Vintage Apple rig says ‘Hello, 1994’ from Romania [Setups]

Vintage Apple rig says 'Hello, 1994' from Romania [Setups]

Bacioiu Constantin Ciprian, known online as “Zapa”, was born in Buzau, Romania, in 1991, not long after a revolution overthrew the communist regime there. He loved technology as a kid, but it was expensive and hard to get. And soon enough, he realized how much he loved Apple products – especially those around his youth.

Now a longtime resident of Bucharest, he designs and develops games to run on old-fashioned equipment. And get a load of the retro setup!

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“I’m a game designer and developer, and I run my own business called Bearded Giant Games,” he said. Cult of Mac after we saw his retro computer setup pictures online. “I specialize in fast game prototyping for modern systems, porting to Linux and, when time allows, indie game development.”

The headline at the top of his website says, “Hi 1994 – it’s good to have you here.”

Ciprians’ pre-vintage Apple era

Ciprian’s parents traveled abroad when he was a child. They would often bring back catalogs of technical products and clothing.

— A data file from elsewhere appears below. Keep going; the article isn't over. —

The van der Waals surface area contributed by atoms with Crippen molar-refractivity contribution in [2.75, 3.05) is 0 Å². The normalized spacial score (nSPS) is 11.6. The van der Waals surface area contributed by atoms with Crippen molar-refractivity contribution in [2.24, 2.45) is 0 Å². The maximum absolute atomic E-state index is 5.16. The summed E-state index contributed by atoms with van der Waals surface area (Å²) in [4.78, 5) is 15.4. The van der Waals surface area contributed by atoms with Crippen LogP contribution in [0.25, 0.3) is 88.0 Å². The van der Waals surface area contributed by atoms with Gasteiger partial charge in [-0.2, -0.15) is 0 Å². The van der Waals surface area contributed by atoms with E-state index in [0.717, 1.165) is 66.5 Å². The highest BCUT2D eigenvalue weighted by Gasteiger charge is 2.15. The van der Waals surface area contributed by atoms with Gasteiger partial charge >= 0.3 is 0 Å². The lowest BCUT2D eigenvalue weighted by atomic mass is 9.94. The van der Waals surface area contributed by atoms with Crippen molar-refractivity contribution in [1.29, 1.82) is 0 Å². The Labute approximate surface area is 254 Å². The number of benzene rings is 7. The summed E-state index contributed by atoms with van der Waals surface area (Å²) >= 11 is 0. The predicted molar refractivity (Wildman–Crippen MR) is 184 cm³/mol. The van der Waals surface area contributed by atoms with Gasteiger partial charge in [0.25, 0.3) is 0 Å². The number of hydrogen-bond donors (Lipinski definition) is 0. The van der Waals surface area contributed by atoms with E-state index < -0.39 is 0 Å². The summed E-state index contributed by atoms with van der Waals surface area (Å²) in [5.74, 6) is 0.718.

“I was in love with the technology from the 80s and 90s, as I could see in them, where one of my earliest technical memories was a Commodore 64 in a German magazine offering a huge discount on it. So I grew up with wanting those computers, ”he said.

But money was not plentiful enough to get that kind. By the time his people scraped together enough money, they could only get “a standard beige box Wintel machine with Windows 95 and a Pentium processor.” As Ciprian put it: “It is safe to say that Macs were [not] even remotely available in Romania, and if they were, we would be three or four mortgages away from being able to afford one. “

Goodbye Windows, hello Linux – and game design

Around 2006, Ciprian got to know Linux and dropped Windows “then and there,” he said.